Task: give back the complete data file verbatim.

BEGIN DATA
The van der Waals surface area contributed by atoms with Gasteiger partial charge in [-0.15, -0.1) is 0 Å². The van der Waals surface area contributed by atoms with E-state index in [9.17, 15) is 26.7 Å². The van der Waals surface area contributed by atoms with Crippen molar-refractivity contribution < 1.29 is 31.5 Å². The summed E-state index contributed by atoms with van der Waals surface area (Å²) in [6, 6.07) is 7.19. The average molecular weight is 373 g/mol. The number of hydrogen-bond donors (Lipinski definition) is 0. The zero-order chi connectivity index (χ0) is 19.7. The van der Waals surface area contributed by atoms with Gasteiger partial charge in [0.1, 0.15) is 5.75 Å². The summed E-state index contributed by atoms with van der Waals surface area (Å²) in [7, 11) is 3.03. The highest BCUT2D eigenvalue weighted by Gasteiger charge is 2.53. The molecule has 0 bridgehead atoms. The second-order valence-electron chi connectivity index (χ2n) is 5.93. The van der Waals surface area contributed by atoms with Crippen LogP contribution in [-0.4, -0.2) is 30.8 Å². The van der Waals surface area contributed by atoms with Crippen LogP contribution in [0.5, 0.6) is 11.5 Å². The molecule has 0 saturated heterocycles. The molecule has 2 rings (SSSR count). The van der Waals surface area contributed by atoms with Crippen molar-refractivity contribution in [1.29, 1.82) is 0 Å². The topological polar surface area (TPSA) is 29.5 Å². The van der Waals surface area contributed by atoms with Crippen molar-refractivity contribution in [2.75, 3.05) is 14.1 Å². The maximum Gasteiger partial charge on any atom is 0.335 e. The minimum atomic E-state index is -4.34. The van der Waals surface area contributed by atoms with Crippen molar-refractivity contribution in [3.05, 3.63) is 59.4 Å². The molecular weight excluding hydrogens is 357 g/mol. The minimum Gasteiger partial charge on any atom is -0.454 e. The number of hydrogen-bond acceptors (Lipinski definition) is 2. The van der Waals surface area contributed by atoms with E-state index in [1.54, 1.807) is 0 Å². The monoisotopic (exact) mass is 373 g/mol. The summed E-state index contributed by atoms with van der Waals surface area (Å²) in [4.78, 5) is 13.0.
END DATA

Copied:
The van der Waals surface area contributed by atoms with Gasteiger partial charge in [-0.15, -0.1) is 0 Å². The van der Waals surface area contributed by atoms with E-state index in [9.17, 15) is 26.7 Å². The van der Waals surface area contributed by atoms with Crippen molar-refractivity contribution < 1.29 is 31.5 Å². The summed E-state index contributed by atoms with van der Waals surface area (Å²) in [6, 6.07) is 7.19. The average molecular weight is 373 g/mol. The number of hydrogen-bond donors (Lipinski definition) is 0. The zero-order chi connectivity index (χ0) is 19.7. The van der Waals surface area contributed by atoms with Gasteiger partial charge in [0.1, 0.15) is 5.75 Å². The summed E-state index contributed by atoms with van der Waals surface area (Å²) in [7, 11) is 3.03. The highest BCUT2D eigenvalue weighted by Gasteiger charge is 2.53. The molecule has 0 bridgehead atoms. The second-order valence-electron chi connectivity index (χ2n) is 5.93. The van der Waals surface area contributed by atoms with Crippen LogP contribution in [-0.4, -0.2) is 30.8 Å². The van der Waals surface area contributed by atoms with Crippen LogP contribution in [0.5, 0.6) is 11.5 Å². The molecule has 0 saturated heterocycles. The molecule has 2 rings (SSSR count). The van der Waals surface area contributed by atoms with Crippen molar-refractivity contribution in [1.29, 1.82) is 0 Å². The topological polar surface area (TPSA) is 29.5 Å². The van der Waals surface area contributed by atoms with Crippen molar-refractivity contribution in [2.75, 3.05) is 14.1 Å². The maximum Gasteiger partial charge on any atom is 0.335 e. The minimum atomic E-state index is -4.34. The van der Waals surface area contributed by atoms with Crippen molar-refractivity contribution in [3.05, 3.63) is 59.4 Å². The molecular weight excluding hydrogens is 357 g/mol. The minimum Gasteiger partial charge on any atom is -0.454 e. The number of hydrogen-bond acceptors (Lipinski definition) is 2. The van der Waals surface area contributed by atoms with E-state index in [1.54, 1.807) is 0 Å². The monoisotopic (exact) mass is 373 g/mol. The summed E-state index contributed by atoms with van der Waals surface area (Å²) in [4.78, 5) is 13.0.